News bites, September 2018

Sound Consumer September 2018

Organic agenda

The independent, family-run organic food company, Nature’s Path, cancelled its membership in the Organic Trade Association (OTA), a business group that mostly represents organic manufacturers and processors. Nature’s Path founder and CEO, Arran Stephens, cited OTA’s role in brokering a weak national genetically egineered (GE) food labeling law and its support for certifying hydroponic produce as organic, against the recommendation of the National Organic Standards Board. (Cornucopia Institute)

Big Food lobby struggles

One of America’s most powerful food lobbying groups, the Grocery Manufacturers Association (GMA), is struggling after a succession of high-profile, global companies terminated their memberships. Campbell’s, Nestle, Dean Foods, Mars, Tyson, Unilever, the Hershey Company, Cargill, Kraft Heinz and DowDuPont all have withdrawn from the GMA. Publicly their reasons are vague, but sources report GMA refused to budge on evolving trends, such as labeling GE foods, which many global companies now support to protect global trade. (Quartz/Qz.com)

New food lobby forms

Four global food companies, Mars, Nestle, Unilever and Danone, are joining forces in a new association to advocate for what they call “progressive food policies.” Calling themselves the Sustainable Food Policy Alliance, the group will focus on product transparency, nutrition, the environment, food safety, and a positive workplace for food and agriculture workers. The alliance offers an alternative to the Grocery Manufacturers Association, which has been steadily losing members. (Washington Post)

Glyphosate in food

U.S. government scientists detected a weedkiller linked to cancer in an array of nonorganic foods — but haven’t informed the public. Internal documents obtained through the Freedom of Information Act show Food and Drug Administration (FDA) tests found that granola, cereal, corn meal and wheat crackers contain “a fair amount” of glyphosate exceeding the legal limit by about 30 percent. A National Institute of Environmental Health Sciences spokesperson says current pesticide regulations do not take low-level cumulative risks into account. Critics say taxpayers paid government to do this work and should have access to the information. (The Guardian)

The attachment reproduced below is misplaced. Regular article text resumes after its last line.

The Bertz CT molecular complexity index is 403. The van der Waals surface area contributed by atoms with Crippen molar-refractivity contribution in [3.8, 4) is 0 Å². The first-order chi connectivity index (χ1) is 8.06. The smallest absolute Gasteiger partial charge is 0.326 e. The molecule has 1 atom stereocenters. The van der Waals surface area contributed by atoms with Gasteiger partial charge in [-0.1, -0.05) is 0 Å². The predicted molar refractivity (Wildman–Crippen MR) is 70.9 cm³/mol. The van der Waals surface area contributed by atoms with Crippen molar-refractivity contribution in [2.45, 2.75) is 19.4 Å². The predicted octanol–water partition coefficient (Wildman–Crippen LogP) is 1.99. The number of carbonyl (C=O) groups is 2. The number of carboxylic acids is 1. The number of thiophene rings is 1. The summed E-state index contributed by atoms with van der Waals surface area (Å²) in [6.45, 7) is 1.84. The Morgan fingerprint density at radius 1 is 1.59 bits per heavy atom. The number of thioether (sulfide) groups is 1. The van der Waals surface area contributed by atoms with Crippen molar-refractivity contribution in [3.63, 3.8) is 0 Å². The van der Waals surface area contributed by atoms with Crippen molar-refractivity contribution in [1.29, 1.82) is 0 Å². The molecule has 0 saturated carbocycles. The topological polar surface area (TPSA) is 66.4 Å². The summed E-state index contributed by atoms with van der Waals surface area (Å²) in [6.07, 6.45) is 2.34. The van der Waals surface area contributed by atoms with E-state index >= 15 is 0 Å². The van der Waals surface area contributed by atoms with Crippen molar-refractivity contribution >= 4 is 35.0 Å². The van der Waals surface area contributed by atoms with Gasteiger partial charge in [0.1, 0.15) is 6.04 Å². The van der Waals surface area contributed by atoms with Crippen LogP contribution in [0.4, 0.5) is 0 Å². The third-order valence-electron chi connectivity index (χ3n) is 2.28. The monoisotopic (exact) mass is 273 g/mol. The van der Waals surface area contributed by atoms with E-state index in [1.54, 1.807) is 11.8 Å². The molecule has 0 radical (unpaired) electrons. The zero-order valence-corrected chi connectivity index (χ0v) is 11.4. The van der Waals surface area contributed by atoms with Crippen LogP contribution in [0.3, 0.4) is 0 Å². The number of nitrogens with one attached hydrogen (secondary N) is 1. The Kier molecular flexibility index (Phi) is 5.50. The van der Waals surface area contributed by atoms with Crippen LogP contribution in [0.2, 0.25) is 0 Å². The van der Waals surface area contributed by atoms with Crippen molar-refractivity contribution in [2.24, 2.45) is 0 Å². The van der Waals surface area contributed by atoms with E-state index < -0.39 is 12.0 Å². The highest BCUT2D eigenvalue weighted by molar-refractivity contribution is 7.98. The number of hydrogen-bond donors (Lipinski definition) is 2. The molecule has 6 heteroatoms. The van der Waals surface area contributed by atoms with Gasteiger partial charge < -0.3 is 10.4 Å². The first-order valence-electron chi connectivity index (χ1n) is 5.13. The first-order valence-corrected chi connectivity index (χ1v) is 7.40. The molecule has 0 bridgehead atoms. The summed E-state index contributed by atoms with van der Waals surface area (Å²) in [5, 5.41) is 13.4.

Eggs reduce strokes?

New research finds that egg consumption may decrease the risk of stroke by 26 percent. Simultaneous research shows there is no increased cardiovascular risk from eating eggs in people who are pre-diabetic or have diabetes. The Egg Nutrition Center points out these studies support previous research on the benefits of egg consumption for muscle health, weight management and cognition. (Food Navigator)

Irish GE ban

The Irish government is banning cultivation of GE crops, making it the 39th country to impose a ban. Irish Minister for Communications, Climate Action and Environment, Denis Naughten, said he believes “it is critically important that Ireland takes whatever steps are necessary to maintain our GE cultivation-free status, which is a key element of our international reputation as a green, sustainable food producer.” Naughton says the ban will not impact Irish biotech or pharmaceutical sectors. (Sustainable Pulse)